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6 Tips On Starting Your Own Business (Part 1)

Updated: Jun 17




Last week I was in the middle of an intake call with a tradesman who had just signed up on BigHire when I got a question we often get, "Do I sign up as a worker or a company. I've been working for other people and at some point, I want to start my own business. I just don't know if now is the time."


Since we've walked through our checklist on the phone a few times I figured why not blog about it so here goes. Here is part 1 of our 6 tips to know when it's time to quit punching in and pay the cost to be the boss (a little James Brown for you):

  1. Learn your craft and make sure you know it better than anyone around you. This means getting good at what you do. When it's your shop everyone comes to you for answers. You don't want to be that guy or gal who doesn't have a clue what to do or how to navigate situations that arise. You no longer have the luxury of letting someone else take the fall or doing a sloppy job because you're not ultimately responsible.

  2. Learn how to run a business well. Anyone can print up some cards and t-shirts and say they own a business. How many people are willing to put in the work to run a legitimate business. Think back to the story The Three Pigs. Do you want to be the one to build a house out of straw whose business crashes at the first storm? Or, are you the one to build your house out of concrete? It'll take longer to build, but at the end of the day, you'll be standing at the end of many storms. By this I mean, take the time to register your business, build a proper website, learn about accounting and bookkeeping, marketing, sales, and customer service. Visit your local SCORE or CT Small Business Development office or take advantage of the many free and low-cost resources around. When you take the time to set up your accounting software or come up with a sales plan or figure out a plan for delighting customers you're building with bricks rather than straw.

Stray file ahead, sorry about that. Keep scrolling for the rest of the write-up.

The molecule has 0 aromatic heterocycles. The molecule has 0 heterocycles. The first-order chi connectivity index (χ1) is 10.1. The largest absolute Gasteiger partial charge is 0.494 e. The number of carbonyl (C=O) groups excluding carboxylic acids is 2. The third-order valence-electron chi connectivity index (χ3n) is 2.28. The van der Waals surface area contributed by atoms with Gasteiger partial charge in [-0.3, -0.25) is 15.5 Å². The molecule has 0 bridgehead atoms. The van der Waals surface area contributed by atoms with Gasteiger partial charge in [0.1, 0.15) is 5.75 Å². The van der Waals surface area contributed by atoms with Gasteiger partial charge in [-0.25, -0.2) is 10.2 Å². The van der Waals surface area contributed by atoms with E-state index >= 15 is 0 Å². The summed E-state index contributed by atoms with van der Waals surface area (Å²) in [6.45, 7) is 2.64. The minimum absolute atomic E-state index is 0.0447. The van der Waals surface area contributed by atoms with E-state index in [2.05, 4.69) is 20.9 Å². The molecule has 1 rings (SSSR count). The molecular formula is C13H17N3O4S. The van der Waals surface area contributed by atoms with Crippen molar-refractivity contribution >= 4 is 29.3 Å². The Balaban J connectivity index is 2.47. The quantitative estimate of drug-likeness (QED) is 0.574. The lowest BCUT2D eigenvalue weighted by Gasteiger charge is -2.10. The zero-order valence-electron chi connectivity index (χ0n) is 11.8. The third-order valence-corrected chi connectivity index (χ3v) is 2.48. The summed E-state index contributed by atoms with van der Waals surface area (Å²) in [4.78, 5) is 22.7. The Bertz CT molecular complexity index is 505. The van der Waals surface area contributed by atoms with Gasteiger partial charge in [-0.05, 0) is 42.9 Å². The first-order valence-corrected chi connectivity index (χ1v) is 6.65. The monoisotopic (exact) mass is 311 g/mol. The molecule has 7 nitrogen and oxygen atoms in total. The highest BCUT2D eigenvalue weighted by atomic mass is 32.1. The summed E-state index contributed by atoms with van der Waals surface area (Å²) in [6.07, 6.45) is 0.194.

3. Transition well. Don't be that guy who gets in a fight on a job, blows up on someone, and now no one will hire you so you have to start your own thing. You have no references, your reputation is rock bottom and you have no one to call, no shoulder to lean on. The process of going from worker to owner is tricky. One of the tricky situations you should think about navigating is building your portfolio of work so that you can give new clients an idea of the look and feel of your work. It's tricky because you don't want your former boss or customers seeing pictures of their projects or houses on your website without their permission, but you need proof of your skills. This is where you need to get clear with your current boss about your intentions. Your goal is to get your boss to see it as a good thing to have a former employee grow into an owner. There's enough fish in the sea for everyone so convince them you're an ally, not a threat.


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